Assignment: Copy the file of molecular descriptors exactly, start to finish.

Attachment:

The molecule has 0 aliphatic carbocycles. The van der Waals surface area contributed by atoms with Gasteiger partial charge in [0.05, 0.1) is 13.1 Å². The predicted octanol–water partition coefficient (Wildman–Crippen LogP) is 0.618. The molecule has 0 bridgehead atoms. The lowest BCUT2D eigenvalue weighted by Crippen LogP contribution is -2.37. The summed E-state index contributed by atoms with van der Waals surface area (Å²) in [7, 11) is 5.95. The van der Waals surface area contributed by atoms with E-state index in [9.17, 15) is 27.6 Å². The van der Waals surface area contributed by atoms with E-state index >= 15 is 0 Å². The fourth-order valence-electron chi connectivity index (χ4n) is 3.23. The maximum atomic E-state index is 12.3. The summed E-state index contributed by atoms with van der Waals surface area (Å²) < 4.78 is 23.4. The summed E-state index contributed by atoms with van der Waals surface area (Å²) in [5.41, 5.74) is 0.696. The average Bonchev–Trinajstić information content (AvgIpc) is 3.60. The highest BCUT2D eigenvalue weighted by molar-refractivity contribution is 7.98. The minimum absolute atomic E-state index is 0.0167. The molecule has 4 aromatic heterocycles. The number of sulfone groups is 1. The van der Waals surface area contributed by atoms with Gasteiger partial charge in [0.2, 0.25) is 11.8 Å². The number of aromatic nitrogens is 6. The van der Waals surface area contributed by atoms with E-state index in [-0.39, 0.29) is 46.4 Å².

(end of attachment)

The molecule has 0 aliphatic carbocycles. The van der Waals surface area contributed by atoms with Gasteiger partial charge in [0.05, 0.1) is 13.1 Å². The predicted octanol–water partition coefficient (Wildman–Crippen LogP) is 0.618. The molecule has 0 bridgehead atoms. The lowest BCUT2D eigenvalue weighted by Crippen LogP contribution is -2.37. The summed E-state index contributed by atoms with van der Waals surface area (Å²) in [7, 11) is 5.95. The van der Waals surface area contributed by atoms with E-state index in [9.17, 15) is 27.6 Å². The van der Waals surface area contributed by atoms with E-state index >= 15 is 0 Å². The fourth-order valence-electron chi connectivity index (χ4n) is 3.23. The maximum atomic E-state index is 12.3. The summed E-state index contributed by atoms with van der Waals surface area (Å²) < 4.78 is 23.4. The summed E-state index contributed by atoms with van der Waals surface area (Å²) in [5.41, 5.74) is 0.696. The average Bonchev–Trinajstić information content (AvgIpc) is 3.60. The highest BCUT2D eigenvalue weighted by molar-refractivity contribution is 7.98. The minimum absolute atomic E-state index is 0.0167. The molecule has 4 aromatic heterocycles. The number of sulfone groups is 1. The van der Waals surface area contributed by atoms with Gasteiger partial charge in [0.2, 0.25) is 11.8 Å². The number of aromatic nitrogens is 6. The van der Waals surface area contributed by atoms with E-state index in [-0.39, 0.29) is 46.4 Å².